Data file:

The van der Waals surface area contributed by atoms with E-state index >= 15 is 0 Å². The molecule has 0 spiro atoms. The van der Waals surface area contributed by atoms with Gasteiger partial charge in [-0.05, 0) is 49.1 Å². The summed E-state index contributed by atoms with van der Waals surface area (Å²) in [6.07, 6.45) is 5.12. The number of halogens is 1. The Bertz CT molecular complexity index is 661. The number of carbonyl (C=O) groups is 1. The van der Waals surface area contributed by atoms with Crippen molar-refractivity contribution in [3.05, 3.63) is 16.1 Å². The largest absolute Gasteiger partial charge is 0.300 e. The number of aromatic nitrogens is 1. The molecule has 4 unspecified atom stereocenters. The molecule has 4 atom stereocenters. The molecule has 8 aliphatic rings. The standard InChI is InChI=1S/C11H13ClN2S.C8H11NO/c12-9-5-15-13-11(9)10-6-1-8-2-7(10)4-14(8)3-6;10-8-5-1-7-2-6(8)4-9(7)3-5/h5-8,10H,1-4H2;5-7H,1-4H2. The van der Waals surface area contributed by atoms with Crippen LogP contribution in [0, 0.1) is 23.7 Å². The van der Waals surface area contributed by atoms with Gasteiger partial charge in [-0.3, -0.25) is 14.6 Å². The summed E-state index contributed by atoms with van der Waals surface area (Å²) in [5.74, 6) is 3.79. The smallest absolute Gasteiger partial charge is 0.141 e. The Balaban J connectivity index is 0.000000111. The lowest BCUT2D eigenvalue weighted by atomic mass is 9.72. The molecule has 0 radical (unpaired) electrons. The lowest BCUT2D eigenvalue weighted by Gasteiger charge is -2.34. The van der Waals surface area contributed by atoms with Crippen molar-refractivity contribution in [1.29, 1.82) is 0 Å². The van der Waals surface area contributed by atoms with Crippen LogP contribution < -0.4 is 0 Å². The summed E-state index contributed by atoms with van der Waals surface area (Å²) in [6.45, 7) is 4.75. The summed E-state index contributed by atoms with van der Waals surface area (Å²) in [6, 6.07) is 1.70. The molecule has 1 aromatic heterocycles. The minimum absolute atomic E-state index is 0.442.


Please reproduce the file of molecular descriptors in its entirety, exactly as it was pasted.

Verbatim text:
The van der Waals surface area contributed by atoms with E-state index >= 15 is 0 Å². The molecule has 0 spiro atoms. The van der Waals surface area contributed by atoms with Gasteiger partial charge in [-0.05, 0) is 49.1 Å². The summed E-state index contributed by atoms with van der Waals surface area (Å²) in [6.07, 6.45) is 5.12. The number of halogens is 1. The Bertz CT molecular complexity index is 661. The number of carbonyl (C=O) groups is 1. The van der Waals surface area contributed by atoms with Crippen molar-refractivity contribution in [3.05, 3.63) is 16.1 Å². The largest absolute Gasteiger partial charge is 0.300 e. The number of aromatic nitrogens is 1. The molecule has 4 unspecified atom stereocenters. The molecule has 4 atom stereocenters. The molecule has 8 aliphatic rings. The standard InChI is InChI=1S/C11H13ClN2S.C8H11NO/c12-9-5-15-13-11(9)10-6-1-8-2-7(10)4-14(8)3-6;10-8-5-1-7-2-6(8)4-9(7)3-5/h5-8,10H,1-4H2;5-7H,1-4H2. The van der Waals surface area contributed by atoms with Crippen LogP contribution in [0, 0.1) is 23.7 Å². The van der Waals surface area contributed by atoms with Gasteiger partial charge in [-0.3, -0.25) is 14.6 Å². The summed E-state index contributed by atoms with van der Waals surface area (Å²) in [5.74, 6) is 3.79. The smallest absolute Gasteiger partial charge is 0.141 e. The Balaban J connectivity index is 0.000000111. The lowest BCUT2D eigenvalue weighted by atomic mass is 9.72. The molecule has 0 radical (unpaired) electrons. The lowest BCUT2D eigenvalue weighted by Gasteiger charge is -2.34. The van der Waals surface area contributed by atoms with Crippen molar-refractivity contribution in [1.29, 1.82) is 0 Å². The van der Waals surface area contributed by atoms with Crippen LogP contribution < -0.4 is 0 Å². The summed E-state index contributed by atoms with van der Waals surface area (Å²) in [6.45, 7) is 4.75. The summed E-state index contributed by atoms with van der Waals surface area (Å²) in [6, 6.07) is 1.70. The molecule has 1 aromatic heterocycles. The minimum absolute atomic E-state index is 0.442.